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Data Collection

Population Clock

LBJ in front of population clock
Census Bureau director Charles L. Kincannon speaks to the media
as the Population Clock reaches 300 million, October 17, 2006.

The U.S. Census Bureau's population clock does not magically subtract who has died or left the country in the last minute nor does the agency get a call from the hospital every time a baby is born. Instead the population clock ticks off the resident count based on the monthly national population estimates, and the Census Bureau assumes daily population change is constant. This includes the rates of births, deaths, international migration and Armed Forces movement. Growth rates for each month take into consideration changes in each. For example, death rates in the winter months are slightly higher than the death rates at other times of the year.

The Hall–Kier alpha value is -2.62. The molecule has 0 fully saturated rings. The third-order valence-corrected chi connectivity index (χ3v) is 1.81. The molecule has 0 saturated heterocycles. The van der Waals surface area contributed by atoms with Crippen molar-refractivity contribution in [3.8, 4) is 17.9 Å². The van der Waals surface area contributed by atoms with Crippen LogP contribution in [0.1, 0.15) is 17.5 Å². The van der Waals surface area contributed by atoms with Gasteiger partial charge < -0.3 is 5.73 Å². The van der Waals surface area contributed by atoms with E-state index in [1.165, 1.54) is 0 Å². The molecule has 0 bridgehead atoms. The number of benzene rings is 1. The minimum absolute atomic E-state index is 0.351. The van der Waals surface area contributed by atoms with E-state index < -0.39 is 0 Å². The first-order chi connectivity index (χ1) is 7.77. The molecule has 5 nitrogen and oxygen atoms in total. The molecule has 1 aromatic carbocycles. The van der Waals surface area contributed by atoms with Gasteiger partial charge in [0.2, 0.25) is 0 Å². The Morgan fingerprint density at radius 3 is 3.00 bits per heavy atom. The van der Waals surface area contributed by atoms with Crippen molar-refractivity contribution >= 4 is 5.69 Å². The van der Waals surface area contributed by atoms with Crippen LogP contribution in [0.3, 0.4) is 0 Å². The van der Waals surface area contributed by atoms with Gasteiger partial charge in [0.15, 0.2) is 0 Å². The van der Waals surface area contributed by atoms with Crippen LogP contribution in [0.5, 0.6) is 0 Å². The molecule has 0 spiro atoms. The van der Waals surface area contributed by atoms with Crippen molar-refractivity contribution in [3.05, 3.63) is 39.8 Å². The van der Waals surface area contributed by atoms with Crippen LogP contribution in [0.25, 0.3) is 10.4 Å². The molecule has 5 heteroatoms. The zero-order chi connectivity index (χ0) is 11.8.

To produce the national population estimates, the Census Bureau uses a demographic accounting method. First, the Census Bureau adds the number of children who were born and subtracts the number of people who have died since the last census. This information is provided by the National Center for Health Statistics and includes other information such as race and place of birth. The estimates also take into account the number of people moving in and out of the United States such as international migrants, people in the military and U.S. residents moving abroad. The Census Bureau uses the American Community Survey to measure international migration and the various branches of the military, and the Department of Defense provides information on the movement of the military population.

The population estimates do not include tourists or other people visiting the United States for just a short time, people stationed overseas or U.S. citizens who live abroad.

For more information about the Census Bureau's methodology for producing the national estimates used to update the U.S. population clock, visit the Population and Housing Estimates Web Site.

Historical national population estimates (from 1900 to 2002) [PDF].

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Source: U.S. Census Bureau | Census History Staff | Last Revised: September 24, 2015